i've started reading dspguide.com and came across through this.

This method of calculating the mean and standard deviation is adequate for many applications; however, it has two limitations.** First, if the mean is much larger than the standard deviation, Eq. 2-2 involves subtracting two numbers that are very close in value**. **This can result in excessive round-off error in the calculations**. Second, it is often desirable to recalculate the mean and standard deviation as new samples are acquired and added to the signal. We will call this type of calculation: running statistics. While the method of Eqs. 2-1 and 2-2 can be used for running statistics, it requires that all of the samples be involved in each new calculation. This is a very inefficient use of computational power and memory.

how did the author conclude that if mean is larger than standard deviation then x[i] and μ are very close.

and how does the round-off error occur in the calculations?

>and how does the round-off error occur in the calculations?

Read What Every Computer Scientist Should Know about Floating-Point Arithmetic

>how did the author conclude that if mean is larger than standard deviation then x[i] and μ are very close.

This is one of the properties of mean and standard deviation; if you calculate \( k_i = \dfrac{x_i - \mu}{\sigma} \) then a very large fraction of \( k_i \) have \( |k_i| < 6 \) (in other words, the vast majority of data points are within 6 standard deviations of the mean).

edit: regarding round-off and this specific calculation, your best bet is to read Knuth's The Art of Computer Programming vol 2, which talks about Welford's algorithm that I discussed in one of my articles.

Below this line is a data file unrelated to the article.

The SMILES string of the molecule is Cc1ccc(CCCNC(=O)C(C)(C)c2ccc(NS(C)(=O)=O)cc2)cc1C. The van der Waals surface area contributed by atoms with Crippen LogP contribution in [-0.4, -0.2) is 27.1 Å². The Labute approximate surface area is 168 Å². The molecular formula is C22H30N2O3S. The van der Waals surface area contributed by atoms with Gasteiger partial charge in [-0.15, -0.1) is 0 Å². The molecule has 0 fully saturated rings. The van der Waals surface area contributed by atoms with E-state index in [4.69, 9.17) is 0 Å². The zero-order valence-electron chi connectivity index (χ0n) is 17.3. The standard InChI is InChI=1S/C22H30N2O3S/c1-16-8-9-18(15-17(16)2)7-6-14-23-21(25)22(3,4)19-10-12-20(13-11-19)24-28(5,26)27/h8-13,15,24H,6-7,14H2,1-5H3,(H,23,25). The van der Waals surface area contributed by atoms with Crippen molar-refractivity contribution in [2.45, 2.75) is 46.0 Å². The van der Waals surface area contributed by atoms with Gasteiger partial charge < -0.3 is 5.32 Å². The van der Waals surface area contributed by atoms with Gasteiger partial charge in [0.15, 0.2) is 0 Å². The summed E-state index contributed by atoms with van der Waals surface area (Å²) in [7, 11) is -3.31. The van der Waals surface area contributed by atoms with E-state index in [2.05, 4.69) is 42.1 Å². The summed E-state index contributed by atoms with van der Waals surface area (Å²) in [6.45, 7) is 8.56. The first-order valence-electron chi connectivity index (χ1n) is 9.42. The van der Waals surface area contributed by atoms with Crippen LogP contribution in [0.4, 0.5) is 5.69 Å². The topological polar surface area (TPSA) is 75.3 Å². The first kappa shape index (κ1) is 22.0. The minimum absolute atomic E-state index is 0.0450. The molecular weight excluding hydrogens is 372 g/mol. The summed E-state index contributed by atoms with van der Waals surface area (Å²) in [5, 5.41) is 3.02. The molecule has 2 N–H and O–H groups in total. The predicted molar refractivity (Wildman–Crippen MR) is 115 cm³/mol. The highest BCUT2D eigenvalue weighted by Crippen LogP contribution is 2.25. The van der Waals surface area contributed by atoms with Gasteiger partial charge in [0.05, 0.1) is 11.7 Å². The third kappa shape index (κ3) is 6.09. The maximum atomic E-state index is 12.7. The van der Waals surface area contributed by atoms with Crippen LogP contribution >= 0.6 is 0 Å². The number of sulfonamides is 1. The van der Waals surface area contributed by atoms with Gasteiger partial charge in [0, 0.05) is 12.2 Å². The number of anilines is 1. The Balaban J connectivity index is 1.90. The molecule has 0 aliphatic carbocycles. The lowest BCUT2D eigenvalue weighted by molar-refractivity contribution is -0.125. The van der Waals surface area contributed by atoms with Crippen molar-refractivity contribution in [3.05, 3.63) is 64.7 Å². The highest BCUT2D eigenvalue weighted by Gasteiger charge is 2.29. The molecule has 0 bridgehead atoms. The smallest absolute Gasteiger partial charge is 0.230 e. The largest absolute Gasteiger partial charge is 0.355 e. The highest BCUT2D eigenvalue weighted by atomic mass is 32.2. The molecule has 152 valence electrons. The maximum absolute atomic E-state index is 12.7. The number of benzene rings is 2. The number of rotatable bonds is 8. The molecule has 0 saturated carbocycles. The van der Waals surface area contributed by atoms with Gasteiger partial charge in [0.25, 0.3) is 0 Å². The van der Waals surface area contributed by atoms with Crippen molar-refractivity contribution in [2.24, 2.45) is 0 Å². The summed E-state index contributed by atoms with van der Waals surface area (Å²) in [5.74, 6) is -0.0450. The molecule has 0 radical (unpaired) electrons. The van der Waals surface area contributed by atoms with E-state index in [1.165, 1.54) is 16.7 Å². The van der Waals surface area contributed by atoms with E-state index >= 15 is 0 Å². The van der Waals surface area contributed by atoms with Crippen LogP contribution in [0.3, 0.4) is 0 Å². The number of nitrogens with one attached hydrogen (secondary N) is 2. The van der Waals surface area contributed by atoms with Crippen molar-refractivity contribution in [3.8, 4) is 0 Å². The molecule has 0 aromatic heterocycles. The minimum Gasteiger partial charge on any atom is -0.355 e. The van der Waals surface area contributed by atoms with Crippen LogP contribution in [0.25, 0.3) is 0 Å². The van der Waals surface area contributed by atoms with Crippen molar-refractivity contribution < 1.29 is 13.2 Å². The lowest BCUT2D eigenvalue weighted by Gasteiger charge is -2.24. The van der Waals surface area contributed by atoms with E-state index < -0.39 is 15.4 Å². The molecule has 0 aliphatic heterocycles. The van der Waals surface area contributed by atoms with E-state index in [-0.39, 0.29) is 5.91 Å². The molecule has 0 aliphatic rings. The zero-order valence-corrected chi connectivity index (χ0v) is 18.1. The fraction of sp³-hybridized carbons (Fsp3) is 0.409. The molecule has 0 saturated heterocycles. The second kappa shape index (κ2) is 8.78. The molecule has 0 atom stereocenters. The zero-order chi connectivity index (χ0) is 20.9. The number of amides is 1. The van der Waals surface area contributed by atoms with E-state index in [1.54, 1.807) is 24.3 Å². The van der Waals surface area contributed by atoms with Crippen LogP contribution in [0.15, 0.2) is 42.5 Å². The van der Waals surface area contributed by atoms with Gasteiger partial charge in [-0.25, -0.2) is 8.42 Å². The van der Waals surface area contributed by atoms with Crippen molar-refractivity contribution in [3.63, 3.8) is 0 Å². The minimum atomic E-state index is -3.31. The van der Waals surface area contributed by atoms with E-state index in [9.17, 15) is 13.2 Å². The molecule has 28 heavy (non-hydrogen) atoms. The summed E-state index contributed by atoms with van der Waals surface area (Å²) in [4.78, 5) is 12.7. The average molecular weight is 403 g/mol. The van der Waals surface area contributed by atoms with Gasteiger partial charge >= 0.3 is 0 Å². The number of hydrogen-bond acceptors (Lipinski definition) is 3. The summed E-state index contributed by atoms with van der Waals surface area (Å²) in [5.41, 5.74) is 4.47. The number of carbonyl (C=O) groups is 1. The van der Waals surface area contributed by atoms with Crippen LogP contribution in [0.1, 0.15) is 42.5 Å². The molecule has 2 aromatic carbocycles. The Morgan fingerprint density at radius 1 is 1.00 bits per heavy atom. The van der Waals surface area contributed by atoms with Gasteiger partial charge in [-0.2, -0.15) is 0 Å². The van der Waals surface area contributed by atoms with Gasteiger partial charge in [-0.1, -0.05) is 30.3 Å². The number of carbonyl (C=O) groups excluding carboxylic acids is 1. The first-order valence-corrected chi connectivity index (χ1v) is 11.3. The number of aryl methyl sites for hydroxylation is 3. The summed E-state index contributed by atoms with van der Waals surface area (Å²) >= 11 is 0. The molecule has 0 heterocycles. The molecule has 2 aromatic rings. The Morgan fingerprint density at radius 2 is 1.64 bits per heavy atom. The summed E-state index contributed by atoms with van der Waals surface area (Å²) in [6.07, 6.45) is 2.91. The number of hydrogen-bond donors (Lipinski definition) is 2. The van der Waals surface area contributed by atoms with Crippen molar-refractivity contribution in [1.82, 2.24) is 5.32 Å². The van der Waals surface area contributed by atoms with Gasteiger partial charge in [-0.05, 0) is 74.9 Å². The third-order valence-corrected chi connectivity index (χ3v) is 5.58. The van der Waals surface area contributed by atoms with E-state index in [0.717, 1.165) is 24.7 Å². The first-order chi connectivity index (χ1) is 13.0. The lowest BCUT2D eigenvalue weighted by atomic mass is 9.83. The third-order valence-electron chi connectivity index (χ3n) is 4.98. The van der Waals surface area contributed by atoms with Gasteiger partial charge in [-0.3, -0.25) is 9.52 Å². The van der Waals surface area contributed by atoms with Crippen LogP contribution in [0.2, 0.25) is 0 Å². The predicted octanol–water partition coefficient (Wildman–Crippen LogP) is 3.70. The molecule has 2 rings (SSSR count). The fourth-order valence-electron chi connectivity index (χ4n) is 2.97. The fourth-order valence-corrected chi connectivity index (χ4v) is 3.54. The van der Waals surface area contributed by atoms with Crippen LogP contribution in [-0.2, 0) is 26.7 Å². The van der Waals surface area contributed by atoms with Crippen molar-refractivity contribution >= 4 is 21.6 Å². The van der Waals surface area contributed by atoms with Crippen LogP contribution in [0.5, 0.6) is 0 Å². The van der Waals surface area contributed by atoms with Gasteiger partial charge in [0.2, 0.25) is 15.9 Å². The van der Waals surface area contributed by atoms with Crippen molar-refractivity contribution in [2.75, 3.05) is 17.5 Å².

You mean \( \left| k_i \right| < 6\sigma \). Otherwise -- yes, you beat me to it, and said exactly what I would have said.

No, what I posted was correct; \( k_i \) is normalized to represent the number of standard deviations away from the mean.

Whoops. I missed that. Sorry.

>and how does the round-off error occur in the calculations?

jms_nh's link answers this, but the short answer is that floating-point numbers are subject to the "subtracting two big numbers to get a little number is inaccurate" rule. What constitutes "big" and "little" and "inaccurate" are subject to the problem at hand, so it's good to understand the underlying math -- which, I trust, is in the referenced paper.

The way I visualise this issue (for electronic signals at least) is that the mean is the "dc" offset while standard of deviation is the "AC" mean.

Thus if mean (i.e. DC offset) is very high it will waste a lot of bit resolution at implementation.

The mean can be subtracted first to remove dc offset. Then all resolution becomes available for AC mean. I wonder if it is useful then to add the DC offset back.

However, DC can be an important signal component. If the signal under test is a direct demodulated version of an RF signal, then for AM modulated signals (e.g. ILS, VOR, and similar), the DC represents the carrier level (essentially the inverse of the generating function). If the demodulation is done in a receiver with AGC, then the DC represents the receiver's AGC reference level and is not related to the carrier level, so "extracting" the carrier's level must be done by calculating the AGC gain based on the receiver's transfer function or other means related to the receiver design (e.g. log amp).

Note that when the signal's DC representing carrier level is a critical signal component, then any real DC offsets are errors and must be estimated and removed to determine the true RF carrier level. In that case, each signal component should be processed separately for stddev and not as an ensemble or group (think apples and oranges). In fact, for an ILS (Instrument Landing System) signal, the difference in the 90 and 150 Hz AM components represents a plane's azimuth (horizontal) or glidepath (vertical) position relative to the runway's centerline and touchdown point, respectively. So in that case, errors in the 90 and 150 Hz components must be estimated separately.